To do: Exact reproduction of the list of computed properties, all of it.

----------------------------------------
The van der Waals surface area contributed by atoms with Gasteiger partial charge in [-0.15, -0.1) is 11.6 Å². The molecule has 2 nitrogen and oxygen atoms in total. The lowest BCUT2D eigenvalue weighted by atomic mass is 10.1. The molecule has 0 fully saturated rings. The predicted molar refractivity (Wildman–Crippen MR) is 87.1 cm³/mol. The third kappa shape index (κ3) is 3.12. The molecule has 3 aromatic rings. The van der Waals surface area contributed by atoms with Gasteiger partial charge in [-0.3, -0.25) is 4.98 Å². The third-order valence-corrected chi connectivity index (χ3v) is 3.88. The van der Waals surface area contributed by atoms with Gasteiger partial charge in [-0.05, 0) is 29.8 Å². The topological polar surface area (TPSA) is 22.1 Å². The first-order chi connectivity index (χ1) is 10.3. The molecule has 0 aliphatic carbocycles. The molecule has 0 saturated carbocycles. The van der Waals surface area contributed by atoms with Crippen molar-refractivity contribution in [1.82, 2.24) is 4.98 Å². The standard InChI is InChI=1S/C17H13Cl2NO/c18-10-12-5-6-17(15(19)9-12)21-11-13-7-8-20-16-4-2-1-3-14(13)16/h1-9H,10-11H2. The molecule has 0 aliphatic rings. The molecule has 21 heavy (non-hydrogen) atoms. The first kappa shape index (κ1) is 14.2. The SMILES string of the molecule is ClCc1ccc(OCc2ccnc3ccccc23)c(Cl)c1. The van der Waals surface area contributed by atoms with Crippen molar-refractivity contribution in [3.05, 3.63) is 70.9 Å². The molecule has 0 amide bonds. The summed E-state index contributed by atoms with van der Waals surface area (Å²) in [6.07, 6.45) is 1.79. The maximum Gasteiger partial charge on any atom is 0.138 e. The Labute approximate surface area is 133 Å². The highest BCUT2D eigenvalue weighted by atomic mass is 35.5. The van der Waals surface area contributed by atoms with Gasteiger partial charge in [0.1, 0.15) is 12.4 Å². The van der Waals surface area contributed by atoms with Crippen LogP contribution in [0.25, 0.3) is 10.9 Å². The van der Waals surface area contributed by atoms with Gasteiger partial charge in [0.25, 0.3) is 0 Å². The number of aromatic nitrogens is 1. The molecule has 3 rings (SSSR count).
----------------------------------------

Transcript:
The van der Waals surface area contributed by atoms with Gasteiger partial charge in [-0.15, -0.1) is 11.6 Å². The molecule has 2 nitrogen and oxygen atoms in total. The lowest BCUT2D eigenvalue weighted by atomic mass is 10.1. The molecule has 0 fully saturated rings. The predicted molar refractivity (Wildman–Crippen MR) is 87.1 cm³/mol. The third kappa shape index (κ3) is 3.12. The molecule has 3 aromatic rings. The van der Waals surface area contributed by atoms with Gasteiger partial charge in [-0.3, -0.25) is 4.98 Å². The third-order valence-corrected chi connectivity index (χ3v) is 3.88. The van der Waals surface area contributed by atoms with Gasteiger partial charge in [-0.05, 0) is 29.8 Å². The topological polar surface area (TPSA) is 22.1 Å². The first-order chi connectivity index (χ1) is 10.3. The molecule has 0 aliphatic carbocycles. The molecule has 0 saturated carbocycles. The van der Waals surface area contributed by atoms with Crippen molar-refractivity contribution in [1.82, 2.24) is 4.98 Å². The standard InChI is InChI=1S/C17H13Cl2NO/c18-10-12-5-6-17(15(19)9-12)21-11-13-7-8-20-16-4-2-1-3-14(13)16/h1-9H,10-11H2. The molecule has 0 aliphatic rings. The molecule has 21 heavy (non-hydrogen) atoms. The first kappa shape index (κ1) is 14.2. The SMILES string of the molecule is ClCc1ccc(OCc2ccnc3ccccc23)c(Cl)c1. The van der Waals surface area contributed by atoms with Crippen molar-refractivity contribution in [3.05, 3.63) is 70.9 Å². The molecule has 0 amide bonds. The summed E-state index contributed by atoms with van der Waals surface area (Å²) in [6.07, 6.45) is 1.79. The maximum Gasteiger partial charge on any atom is 0.138 e. The Labute approximate surface area is 133 Å². The highest BCUT2D eigenvalue weighted by atomic mass is 35.5. The van der Waals surface area contributed by atoms with Gasteiger partial charge in [0.1, 0.15) is 12.4 Å². The van der Waals surface area contributed by atoms with Crippen LogP contribution in [0.25, 0.3) is 10.9 Å². The van der Waals surface area contributed by atoms with Gasteiger partial charge in [0.25, 0.3) is 0 Å². The number of aromatic nitrogens is 1. The molecule has 3 rings (SSSR count).